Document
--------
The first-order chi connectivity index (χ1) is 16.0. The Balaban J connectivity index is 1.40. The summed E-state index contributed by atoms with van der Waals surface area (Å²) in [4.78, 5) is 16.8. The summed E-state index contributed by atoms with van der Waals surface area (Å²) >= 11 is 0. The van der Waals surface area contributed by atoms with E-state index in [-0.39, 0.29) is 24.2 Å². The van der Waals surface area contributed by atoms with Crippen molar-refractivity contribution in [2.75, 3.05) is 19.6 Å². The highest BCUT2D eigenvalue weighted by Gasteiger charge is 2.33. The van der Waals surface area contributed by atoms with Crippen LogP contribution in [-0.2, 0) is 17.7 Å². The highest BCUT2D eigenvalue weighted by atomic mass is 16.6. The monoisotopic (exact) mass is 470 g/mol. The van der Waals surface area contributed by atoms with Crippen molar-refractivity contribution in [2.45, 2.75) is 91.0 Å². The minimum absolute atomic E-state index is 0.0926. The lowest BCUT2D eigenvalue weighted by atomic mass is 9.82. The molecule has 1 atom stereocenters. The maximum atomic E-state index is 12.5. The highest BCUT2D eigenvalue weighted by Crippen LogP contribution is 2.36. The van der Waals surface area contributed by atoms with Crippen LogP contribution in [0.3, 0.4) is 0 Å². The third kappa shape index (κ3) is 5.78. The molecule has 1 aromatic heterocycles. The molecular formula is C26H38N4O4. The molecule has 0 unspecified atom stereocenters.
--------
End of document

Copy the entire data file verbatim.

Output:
The first-order chi connectivity index (χ1) is 16.0. The Balaban J connectivity index is 1.40. The summed E-state index contributed by atoms with van der Waals surface area (Å²) in [4.78, 5) is 16.8. The summed E-state index contributed by atoms with van der Waals surface area (Å²) >= 11 is 0. The van der Waals surface area contributed by atoms with E-state index in [-0.39, 0.29) is 24.2 Å². The van der Waals surface area contributed by atoms with Crippen molar-refractivity contribution in [2.75, 3.05) is 19.6 Å². The highest BCUT2D eigenvalue weighted by Gasteiger charge is 2.33. The van der Waals surface area contributed by atoms with Crippen LogP contribution in [-0.2, 0) is 17.7 Å². The highest BCUT2D eigenvalue weighted by atomic mass is 16.6. The monoisotopic (exact) mass is 470 g/mol. The van der Waals surface area contributed by atoms with Crippen molar-refractivity contribution in [2.45, 2.75) is 91.0 Å². The minimum absolute atomic E-state index is 0.0926. The lowest BCUT2D eigenvalue weighted by atomic mass is 9.82. The molecule has 1 atom stereocenters. The maximum atomic E-state index is 12.5. The highest BCUT2D eigenvalue weighted by Crippen LogP contribution is 2.36. The van der Waals surface area contributed by atoms with Crippen LogP contribution in [0.3, 0.4) is 0 Å². The third kappa shape index (κ3) is 5.78. The molecule has 1 aromatic heterocycles. The molecular formula is C26H38N4O4. The molecule has 0 unspecified atom stereocenters.